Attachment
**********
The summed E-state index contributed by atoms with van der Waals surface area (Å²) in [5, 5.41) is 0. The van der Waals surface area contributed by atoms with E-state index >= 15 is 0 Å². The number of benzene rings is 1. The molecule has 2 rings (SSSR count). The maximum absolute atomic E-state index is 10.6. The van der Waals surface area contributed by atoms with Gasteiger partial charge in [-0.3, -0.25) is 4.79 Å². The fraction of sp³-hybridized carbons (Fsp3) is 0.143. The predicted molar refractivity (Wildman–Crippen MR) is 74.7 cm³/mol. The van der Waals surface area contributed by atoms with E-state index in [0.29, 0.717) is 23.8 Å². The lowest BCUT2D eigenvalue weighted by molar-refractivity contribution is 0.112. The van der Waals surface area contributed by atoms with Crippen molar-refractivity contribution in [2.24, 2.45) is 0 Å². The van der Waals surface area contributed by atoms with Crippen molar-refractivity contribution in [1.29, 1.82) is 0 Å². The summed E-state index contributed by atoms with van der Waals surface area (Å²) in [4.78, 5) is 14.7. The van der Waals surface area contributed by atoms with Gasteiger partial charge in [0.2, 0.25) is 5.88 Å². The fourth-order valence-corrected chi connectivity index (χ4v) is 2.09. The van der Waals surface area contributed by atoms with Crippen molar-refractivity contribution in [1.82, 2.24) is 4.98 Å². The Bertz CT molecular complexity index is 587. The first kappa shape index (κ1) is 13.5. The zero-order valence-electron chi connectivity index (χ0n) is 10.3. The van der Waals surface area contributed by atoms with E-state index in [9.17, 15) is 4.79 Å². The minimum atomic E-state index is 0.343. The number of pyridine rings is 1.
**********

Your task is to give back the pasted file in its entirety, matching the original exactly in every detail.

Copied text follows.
The summed E-state index contributed by atoms with van der Waals surface area (Å²) in [5, 5.41) is 0. The van der Waals surface area contributed by atoms with E-state index >= 15 is 0 Å². The number of benzene rings is 1. The molecule has 2 rings (SSSR count). The maximum absolute atomic E-state index is 10.6. The van der Waals surface area contributed by atoms with Gasteiger partial charge in [-0.3, -0.25) is 4.79 Å². The fraction of sp³-hybridized carbons (Fsp3) is 0.143. The predicted molar refractivity (Wildman–Crippen MR) is 74.7 cm³/mol. The van der Waals surface area contributed by atoms with E-state index in [0.29, 0.717) is 23.8 Å². The lowest BCUT2D eigenvalue weighted by molar-refractivity contribution is 0.112. The van der Waals surface area contributed by atoms with Crippen molar-refractivity contribution in [2.24, 2.45) is 0 Å². The van der Waals surface area contributed by atoms with Crippen molar-refractivity contribution in [1.29, 1.82) is 0 Å². The summed E-state index contributed by atoms with van der Waals surface area (Å²) in [4.78, 5) is 14.7. The van der Waals surface area contributed by atoms with Gasteiger partial charge in [0.2, 0.25) is 5.88 Å². The fourth-order valence-corrected chi connectivity index (χ4v) is 2.09. The van der Waals surface area contributed by atoms with Crippen molar-refractivity contribution in [1.82, 2.24) is 4.98 Å². The Bertz CT molecular complexity index is 587. The first kappa shape index (κ1) is 13.5. The zero-order valence-electron chi connectivity index (χ0n) is 10.3. The van der Waals surface area contributed by atoms with E-state index in [9.17, 15) is 4.79 Å². The minimum atomic E-state index is 0.343. The number of pyridine rings is 1.